As everybody and his uncle is now posting images of the comet Neowise online, I had to get a go at it. Light pollution where I live is heavy, and cloud cover frequent, but in the past week there were 2 clear nights in which to capture the phenomenon. It took a while to find it, but once you know where to look it gets easier.
Yesterday a friend enthusiastically apped me that it was the perfect day (night) to go to the beach and photograph Zeevonk, or Sea Sparkle, a small sea creature that exhibits bioluminescence when disturbed. Never having seen the phenomenon in real life, I signed on to a late night trip to the beach.
Unfortunately, we were not alone. I guess half the local residents and a lot from places farther afield were there as well, in a swim, walk and disturb frenzy, hoping to see the beautiful blue glow appear. It was there, but not in very great quantities. Sometimes you could see a wave appear blue. Just as if it was lit up from below. Pretty enough, but not entirely spectacular. It was nice to see it for the first time though! And a nice place to test the X-T4.
I read a news article that the Sea Sparkle is appearing more often than before, so maybe again soon?
My latest post on this – my unofficial weblog – was from Februari 2019, over a year ago. It would be easy to say that I’ve been busy, it would be easy to say that I had more important things to do – and to be fair, we did buy a house, which did take up a few months of my spare time – but the truth is mostly that I didn’t search for time to spend on writing. That, and the fact that somewhere in the last year, a php-update error transformed this site into a white page with error lines, and technical me didn’t know how to fix it (and couldn’t care enough to ask for help).
I recently did that, and lo and behold, it is working again. Time for a long overdue update.
With the world upside down due to the COVID-19 outbreak, my photography assignments cancelled, our (social) calendar empty, and a new appreciation for ergonomically sound chairs to work in (which we do not have in our home office), I’ve been able to focus more on personal photography work. I’ve also been contemplating a bit where to take my photography in the coming times. A topic maybe for some other time.
Suffice it to say that we are fine. We’ve moved into a new (larger, thankfully, with this work-at-home situation) house, we’re able to work from home quite a bit, and we’ve had relatively little direct trouble from the epidemic that is raging outside, apart from not going on our planned holiday (northern Italy, not the best destination at this time) and not seeing our parents and friends. We can survive that, surely.
I’m hoping to add regular posts here in the near future, but in order to not say goodbye without some photographic content, I’m adding some images from a personal project that has helped me through these corona-times.
We’ve made it a habit to take a daily walk through the small bits of nature close to home, and we regularly hear and (fleetingly) see pheasants. I’ve made it my quest to photograph them with old analog telephoto lenses. Over time you get to know their habits and habitats, and I was able to get some decent exposures these past few weeks. I hope you enjoy these photograhps as much as I’ve enjoyed taking them!
A few images from the trip to the island of Texel, in the north of the Netherlands. In February 2018 it was cold and snowy (-9 degrees, but a strong north-easter made it feel like it was twice as cold), and the circumstances for photography were great!
Somewhere this summer I started developing the idea for a new photography project. My attempt to photograph the Perseids in august showed that it was possible to see at least a few stars, despite the light pollution, in Leiden and surrounding area. In addition, a successful attempt to photograph the milky way in Spain also rekindled my interest in astrophotography.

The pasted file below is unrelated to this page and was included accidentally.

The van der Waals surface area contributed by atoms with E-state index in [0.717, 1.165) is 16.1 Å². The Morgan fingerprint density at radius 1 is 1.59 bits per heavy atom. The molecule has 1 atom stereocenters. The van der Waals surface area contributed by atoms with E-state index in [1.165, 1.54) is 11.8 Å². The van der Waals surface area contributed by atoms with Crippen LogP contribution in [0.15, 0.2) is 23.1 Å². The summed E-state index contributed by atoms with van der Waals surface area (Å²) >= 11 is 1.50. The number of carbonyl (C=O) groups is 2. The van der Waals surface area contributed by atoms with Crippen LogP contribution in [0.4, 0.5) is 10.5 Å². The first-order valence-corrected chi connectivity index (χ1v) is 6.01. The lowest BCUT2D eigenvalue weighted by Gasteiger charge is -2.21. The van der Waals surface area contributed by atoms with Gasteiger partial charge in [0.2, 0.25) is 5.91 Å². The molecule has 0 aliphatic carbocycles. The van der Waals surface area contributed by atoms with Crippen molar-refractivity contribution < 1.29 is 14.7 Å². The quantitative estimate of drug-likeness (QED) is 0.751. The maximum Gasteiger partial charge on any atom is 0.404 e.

I decided to see if it was possible to photograph the stars in the centre of Leiden city. The location that I wanted to try this was the Leiden Observatory, as this was a beautiful place on its own, but also closely connected to the stars. Photographing the stars at high ISO, large aperture, and long shutter speeds as I had done in Spain to capture the milky way was not possible in Leiden as it would lead to severe overexposure of the observatory in the foreground. Reducing exposure to an amount not overexposing the foreground would lead to loss of stars in the background. I decided the best course of action would be to do startrails.
The question of timing was also important. During summer and autumn sunset was late, which meant having to wait very long until it was completely dark. The warmth also kept a lot of moisture in the air, which often resulted in a haze above the city. Needing a clear and moonless night also added to the problem of finding the right night. However, last week the temperature suddenly dropped drastically and as the sun set at around 16:40 PM, the sky was sufficiently dark at around 17:30 to start with startrails.
My last startrail attempt had been quite a while ago, and I therefore assumed I would make a lot of mistakes and was glad I had a backup attempt the day after (which was also clear and cold, after that the clouds and warmth would start creeping in again). As a one-and-a-half-hour exposure would also lead to over exposure of the observatory, and in addition cause a lot of noise on the image, I decided to take individual 30s exposure images and stack these later in photoshop.
My setup was the XT-1 with Samyang 12 mm f/2.0. This meant manual focus, but as I was working on tripod and only had to focus once, this wasn’t much of a problem. After some test shots, I set the Samyang to f/4.0 and selected a shutter speed of 30 seconds at ISO 200, set the camera to continuous, attached my remote shutter release, locked the shutter button and prepared myself for 90 minutes of waiting in what turned out to be the coldest November night since 1998.
As my feet slowly froze to a state of numbness I started to see more and more stars and decided that my attempt might actually work out well. Until this moment I had seriously considered that light pollution could ruin the entire exercise. It didn’t, but I did start to notice other problems. In my enthusiasm to photograph the observatory I hadn’t really considered in what direction I was pointing the camera, I had just chosen the best viewing angle. By fortunate coincidence the direction I chose was north, meaning that Polaris was in my image and the stars started circling nicely around it. I was saved by the stars, so to speak (note to self: always check a compass). However, as the minutes on the timer creeped by, one problem that I hadn’t considered presented itself: Schiphol Amsterdam Airport is just north of Leiden, and one plane after another started to make its descent right through my frame. After the third plane went straight overhead and curved gracefully to the northwest, I decide that cursing didn’t help much, and resigned myself to an image filled with not just startrails, but planetrails..